Panels at the second annual New York McGraw-Hill Media Summit, held February 9 and 10, 2005, tackled topics ranging from mobile content to maintaining a loyal customer base to VC funding for entertainment and technology. One of the more lively panels faced the issue of DRM head-on, covering the changes in DRM over the past year, the state of DRM today, and an informed peek at the future of DRM.
Carter Laren, senior security architect at Cryptography Research; Jim Flynn, CEO of EZTakes; Arnaud Robert, director of content security for Thomson Services Division; Chris Parkerson, DRM evangelist at RSA Security; and Bruce Gitlin, VP of business development at ContentGuard discussed "DRM Implementation in Media and Entertainment: From Standardization to Implementation of Solutions" under moderator Lucy Goldenhersh, who is principal at IP Digital Rights Management, LLC.
Although the panelists acknowledged that DRM is difficult to define, Laren put it best and most succinctly when he said that, fundamentally, DRM comes down to: "When someone tries to copy bits—do you allow that?" Recently, it has become apparent that DRM will fail, according to Laren, who emphasizes that this inevitability must be planned for. Progress in the past year includes "maturing in the use of DRM in the music space," Gitlin says, which is evident in the success of Apple's iTunes. According to Robert, the biggest change in the past year is simply that consumers are finally aware of DRM, thanks in large part to Apple and Real.
Don Leake, program director of copy protection business development at IBM Research, was slated to sit on the panel at the Media Summit but was unable to attend at the last minute. However, he concurs that "[t]he most significant change has been the acceptance of the online music business—especially with iTunes." He continues, "One of the most important developments was that iTunes proved that a viable economic model could be built around the commercial sale of a type of media that is easy to copy and store. The iTunes model proved that, even though it is easy and inexpensive to copy and redistribute music files, consumers will buy the content if they receive real value and the system is easy to use."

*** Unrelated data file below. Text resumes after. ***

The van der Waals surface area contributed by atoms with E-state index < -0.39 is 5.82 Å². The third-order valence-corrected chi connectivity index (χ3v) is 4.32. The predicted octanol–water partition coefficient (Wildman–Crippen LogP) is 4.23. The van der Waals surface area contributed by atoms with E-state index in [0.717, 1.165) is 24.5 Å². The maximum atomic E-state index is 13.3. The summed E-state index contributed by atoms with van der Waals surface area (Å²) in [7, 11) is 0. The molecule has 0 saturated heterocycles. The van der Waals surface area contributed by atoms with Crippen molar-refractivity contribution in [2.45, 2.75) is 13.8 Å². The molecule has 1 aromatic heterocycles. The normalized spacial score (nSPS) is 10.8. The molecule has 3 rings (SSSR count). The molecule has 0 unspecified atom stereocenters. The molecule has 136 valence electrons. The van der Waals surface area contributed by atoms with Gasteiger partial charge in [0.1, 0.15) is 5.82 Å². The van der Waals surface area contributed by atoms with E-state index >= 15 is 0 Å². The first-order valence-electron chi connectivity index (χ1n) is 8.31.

The issue of creating a viable and simple alternative to piracy for consumers was a recurring theme of the panel. According to Flynn, companies need to show the customer value, or they will figure out a way to be pirates. The value, says Parkerson, is in the experience for the consumer: consumers do not pay for content, but for an experience. It is that mentality that often enables content providers to get consumers to pay for the same piece of content multiple times—for example, people will pay to watch a movie in theaters, purchase it on DVD, watch it on pay-per-view or on-demand television and via other distribution channels.
Finally, Goldenhersh asked the panelists what DRM will enable five years from now that consumers do not have now. Panelists agreed that a major piece of the puzzle will be flexibility. Parkerson believes that consumers will have considerably higher expectations of their digital content, especially when it comes to flexibility, and he thinks that is what scares Hollywood more than anything. Flynn agrees, "eventually the industry will come to its senses" and, at least on the video side, there needs to be a better and more flexible experience—which ultimately is what will keep consumers from turning to piracy.
"The real issue is about enablement for consumers," according to Leake. "We know that any technical issues with the protection of commercial content, like music and movies, can be solved. The question is, what motivates consumers to prefer protected content when for the most part, content types like over-the-air broadcast and audio cassette tapes have historically been unprotected . . . .The answer is to enable new options for consumers using the very technology that protects the content."
Specifically, Laren foresees proprietary technologies solving the technological problems associated with DRM. Although he concedes that standards bodies could solve DRM problems, he explains that, historically, problems have been solved in the same manner in which Apple made iTunes work—they simply sat down and did it. Gitlin also believes that, in the future, major players may unite and adopt interoperability standards on some issues while agreeing to compete on others. Parkerson explains that consumers aren't screaming for interoperability right now because, for the most part, they are having a satisfactory experience and content providers will not care until consumers do.